Prader-Willi Syndrome (PWS) is the most common known genetic cause of life-threatening obesity in children. PWS typically causes low muscle tone, short stature if not treated with growth hormone, and a chronic feeling of hunger that, coupled with a metabolism that utilizes drastically fewer calories than normal, can lead to excessive eating and life-threatening obesity. PWS is also characterized by motor development delays along with some behavior problems and unique medical issues. Intellectual deficits can be present to varying degrees, but even higher functioning individuals will have learning difficulties.
Intellectual Impairment and the Americans with Disabilities Act
The ADA does not contain a definitive list of medical conditions that constitute disabilities. Instead, the ADA defines a person with a disability as someone who (1) has a physical or mental impairment that substantially limits one or more "major life activities," (2) has a record of such an impairment, or (3) is regarded as having such an impairment. For more information about how to determine whether a person has a disability under the ADA, see How to Determine Whether a Person Has a Disability under the Americans with Disabilities Act Amendments Act (ADAAA).
Accommodating Employees with Intellectual Impairment
People with intellectual or cognitive impairments may develop some of the limitations discussed below, but seldom develop all of them. Also, the degree of limitation will vary among individuals. Be aware that not all people with intellectual or cognitive impairments will need accommodations to perform their jobs and many others may only need a few accommodations. The following is only a sample of the possibilities available. Numerous other accommodation solutions may exist.
Questions to Consider:
- What limitations is the employee experiencing?
- How do these limitations affect the employee and the employee’s job performance?
- What specific job tasks are problematic as a result of these limitations?
- What accommodations are available to reduce or eliminate these problems? Are all possible resources being used to determine possible accommodations?
- Once accommodations are in place, would it be useful to meet with the employee to evaluate the effectiveness of the accommodations and to determine whether additional accommodations are needed?
- Do supervisory personnel and employees need training?
Situations and Solutions:
The following situations and solutions are real-life examples of accommodations that were made by JAN customers. Because accommodations are made on a case-by-case basis, these examples may not be effective for every workplace but give you an idea about the types of accommodations that are possible.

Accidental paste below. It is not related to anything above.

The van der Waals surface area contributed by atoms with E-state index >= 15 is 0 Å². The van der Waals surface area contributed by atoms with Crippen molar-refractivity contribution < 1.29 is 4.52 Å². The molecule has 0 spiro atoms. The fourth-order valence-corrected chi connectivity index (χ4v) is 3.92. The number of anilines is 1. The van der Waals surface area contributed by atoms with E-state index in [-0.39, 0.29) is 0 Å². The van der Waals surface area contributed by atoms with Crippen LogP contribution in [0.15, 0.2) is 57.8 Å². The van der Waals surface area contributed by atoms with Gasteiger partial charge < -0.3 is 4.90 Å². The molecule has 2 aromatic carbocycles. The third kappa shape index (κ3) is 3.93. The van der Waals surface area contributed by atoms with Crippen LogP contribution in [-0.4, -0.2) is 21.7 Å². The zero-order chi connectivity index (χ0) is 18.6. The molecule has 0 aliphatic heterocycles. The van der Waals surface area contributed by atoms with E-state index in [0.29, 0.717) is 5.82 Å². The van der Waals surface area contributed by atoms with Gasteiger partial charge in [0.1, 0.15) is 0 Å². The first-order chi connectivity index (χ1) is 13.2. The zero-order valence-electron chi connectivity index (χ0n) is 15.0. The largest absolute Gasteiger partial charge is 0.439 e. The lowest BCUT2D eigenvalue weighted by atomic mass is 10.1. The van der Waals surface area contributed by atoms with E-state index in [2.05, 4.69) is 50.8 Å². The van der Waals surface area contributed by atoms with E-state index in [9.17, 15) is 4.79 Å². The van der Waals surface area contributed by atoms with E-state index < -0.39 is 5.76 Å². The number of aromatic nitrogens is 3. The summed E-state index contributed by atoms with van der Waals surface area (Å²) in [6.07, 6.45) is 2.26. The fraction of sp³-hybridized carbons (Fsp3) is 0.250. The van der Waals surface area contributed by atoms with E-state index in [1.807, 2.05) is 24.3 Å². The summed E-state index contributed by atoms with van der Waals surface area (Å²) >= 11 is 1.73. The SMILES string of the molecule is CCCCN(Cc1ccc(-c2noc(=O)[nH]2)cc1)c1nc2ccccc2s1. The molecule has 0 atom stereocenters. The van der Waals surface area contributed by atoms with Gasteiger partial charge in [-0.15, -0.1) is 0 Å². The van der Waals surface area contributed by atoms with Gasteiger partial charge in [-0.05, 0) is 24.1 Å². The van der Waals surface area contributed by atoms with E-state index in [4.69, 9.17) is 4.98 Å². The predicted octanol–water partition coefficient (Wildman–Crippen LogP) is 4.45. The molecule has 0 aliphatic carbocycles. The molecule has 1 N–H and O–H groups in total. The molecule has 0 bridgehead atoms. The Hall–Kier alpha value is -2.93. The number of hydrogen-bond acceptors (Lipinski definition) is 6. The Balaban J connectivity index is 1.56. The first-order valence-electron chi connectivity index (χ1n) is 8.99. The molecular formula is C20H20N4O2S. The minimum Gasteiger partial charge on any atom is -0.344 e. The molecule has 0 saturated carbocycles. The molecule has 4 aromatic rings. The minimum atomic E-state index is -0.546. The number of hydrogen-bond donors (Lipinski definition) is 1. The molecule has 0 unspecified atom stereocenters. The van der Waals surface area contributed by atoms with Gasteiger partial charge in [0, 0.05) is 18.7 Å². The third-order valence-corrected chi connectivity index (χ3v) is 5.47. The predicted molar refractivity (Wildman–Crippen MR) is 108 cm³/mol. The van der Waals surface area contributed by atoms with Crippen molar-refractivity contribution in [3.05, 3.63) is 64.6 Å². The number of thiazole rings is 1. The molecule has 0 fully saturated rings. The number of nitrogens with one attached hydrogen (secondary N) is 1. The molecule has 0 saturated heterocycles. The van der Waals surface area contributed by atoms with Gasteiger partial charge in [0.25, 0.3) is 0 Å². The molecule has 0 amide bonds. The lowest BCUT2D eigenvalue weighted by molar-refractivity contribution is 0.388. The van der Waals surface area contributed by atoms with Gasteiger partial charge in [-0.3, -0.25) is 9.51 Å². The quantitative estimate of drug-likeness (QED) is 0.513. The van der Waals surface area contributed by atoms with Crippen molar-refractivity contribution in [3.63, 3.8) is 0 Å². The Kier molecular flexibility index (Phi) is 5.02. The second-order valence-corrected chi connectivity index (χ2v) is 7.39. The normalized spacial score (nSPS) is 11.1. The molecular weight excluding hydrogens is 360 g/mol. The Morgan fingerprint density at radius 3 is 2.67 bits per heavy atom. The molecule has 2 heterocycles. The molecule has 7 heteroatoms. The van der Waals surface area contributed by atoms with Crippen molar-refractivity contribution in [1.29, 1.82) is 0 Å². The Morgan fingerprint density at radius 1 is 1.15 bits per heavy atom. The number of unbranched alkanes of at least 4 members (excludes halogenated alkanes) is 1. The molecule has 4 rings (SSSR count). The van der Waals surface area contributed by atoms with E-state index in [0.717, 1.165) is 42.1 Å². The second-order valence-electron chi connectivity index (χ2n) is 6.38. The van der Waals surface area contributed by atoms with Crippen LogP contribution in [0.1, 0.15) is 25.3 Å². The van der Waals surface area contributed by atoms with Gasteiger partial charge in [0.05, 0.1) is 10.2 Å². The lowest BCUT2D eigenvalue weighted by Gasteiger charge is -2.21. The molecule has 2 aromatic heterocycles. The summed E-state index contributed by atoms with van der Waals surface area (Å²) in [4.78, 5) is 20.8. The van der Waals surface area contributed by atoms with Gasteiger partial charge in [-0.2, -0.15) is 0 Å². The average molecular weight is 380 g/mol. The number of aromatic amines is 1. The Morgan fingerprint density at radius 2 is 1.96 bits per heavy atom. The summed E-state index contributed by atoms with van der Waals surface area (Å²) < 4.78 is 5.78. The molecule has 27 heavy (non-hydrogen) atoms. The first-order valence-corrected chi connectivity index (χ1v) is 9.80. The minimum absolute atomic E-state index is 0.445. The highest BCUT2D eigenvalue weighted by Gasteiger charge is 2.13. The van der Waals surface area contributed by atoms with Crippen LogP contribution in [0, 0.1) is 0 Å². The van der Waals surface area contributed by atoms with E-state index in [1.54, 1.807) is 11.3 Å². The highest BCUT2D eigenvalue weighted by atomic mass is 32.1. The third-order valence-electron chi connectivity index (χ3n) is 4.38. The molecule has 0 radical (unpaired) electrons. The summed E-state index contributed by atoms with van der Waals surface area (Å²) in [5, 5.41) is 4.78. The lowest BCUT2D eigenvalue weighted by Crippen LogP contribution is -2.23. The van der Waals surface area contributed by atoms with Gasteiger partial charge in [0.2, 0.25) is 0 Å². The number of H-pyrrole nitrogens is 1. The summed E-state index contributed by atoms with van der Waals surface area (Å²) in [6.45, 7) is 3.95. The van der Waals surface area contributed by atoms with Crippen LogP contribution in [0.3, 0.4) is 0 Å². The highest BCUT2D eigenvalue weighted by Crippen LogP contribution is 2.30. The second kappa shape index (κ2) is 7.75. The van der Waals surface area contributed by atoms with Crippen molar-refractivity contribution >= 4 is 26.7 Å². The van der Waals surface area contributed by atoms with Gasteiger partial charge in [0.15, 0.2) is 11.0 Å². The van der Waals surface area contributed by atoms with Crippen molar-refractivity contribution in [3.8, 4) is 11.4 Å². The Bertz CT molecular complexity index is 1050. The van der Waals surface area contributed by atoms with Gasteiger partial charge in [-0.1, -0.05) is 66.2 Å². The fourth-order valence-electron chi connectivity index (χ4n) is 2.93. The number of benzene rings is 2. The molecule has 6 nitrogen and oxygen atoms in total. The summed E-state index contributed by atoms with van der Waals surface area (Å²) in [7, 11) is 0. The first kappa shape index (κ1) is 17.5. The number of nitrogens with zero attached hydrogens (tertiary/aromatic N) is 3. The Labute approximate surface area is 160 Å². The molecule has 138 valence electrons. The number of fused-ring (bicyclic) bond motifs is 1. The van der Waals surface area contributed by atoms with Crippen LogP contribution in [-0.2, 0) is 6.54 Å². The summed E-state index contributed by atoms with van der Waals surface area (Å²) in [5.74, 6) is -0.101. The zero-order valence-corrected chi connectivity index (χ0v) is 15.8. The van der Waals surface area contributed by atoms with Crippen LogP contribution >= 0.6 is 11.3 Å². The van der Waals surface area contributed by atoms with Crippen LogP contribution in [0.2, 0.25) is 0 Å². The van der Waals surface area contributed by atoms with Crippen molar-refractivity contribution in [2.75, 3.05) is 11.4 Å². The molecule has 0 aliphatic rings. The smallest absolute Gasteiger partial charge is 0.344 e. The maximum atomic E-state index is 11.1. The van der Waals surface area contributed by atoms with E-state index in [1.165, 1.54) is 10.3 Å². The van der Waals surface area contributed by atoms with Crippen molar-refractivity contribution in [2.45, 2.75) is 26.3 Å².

A production worker with an intellectual impairment and cerebral palsy had difficulty grasping a plastic bottle to accurately apply an adhesive label.
JAN suggested making a wooden jig, which secured the bottle, thus allowing the employee to use both hands when applying the label.
A gaming store clerk with Fragile-X did not know her ABCs and could not read movie titles.
She had difficulty stocking returned video games to the shelf. JAN suggested the employer make picture labels for the cases that matched shelf display boxes. This allowed the employee to match pictures, not words, when returning games to the shelf.
A grocery stocker with a cognitive impairment could not remember to wear all parts of his uniform.
JAN suggested taking a picture of the employee in full uniform and providing the picture to use as a reference when preparing for work.
A store clerk with an intellectual impairment had limited reading skills, making it difficult to return items to the shelf.
JAN suggested making picture labels for cases that matched shelf display boxes. This allowed the employee to match pictures, not words, when returning items to the shelf.
JAN Publications & Articles Regarding Intellectual Impairment
Consultants' Corner Articles
- A Support Person as an Accommodation
- Accommodation Scenarios for the Interviewing Process
- Accommodations Related to Commuting To and From Work
- Confidentiality of Medical Information under the ADA
- Disability Awareness Training
- Employment Testing and the ADA
- Interviewing Tips for Applicants with Autism Spectrum Disorders (ASD)
- Less Clutter, More Productivity
- Accommodations Beyond Job Performance = Compliance and Inclusion
- Cognitive Impairment and the Interactive Process
- Interview Tips for New Grads with Autism Spectrum Disorders (ASD)
- Job Coaches and Support People for Individuals with Intellectual Disabilities
- When Support Persons Hamper the Process They were Brought in to Facilitate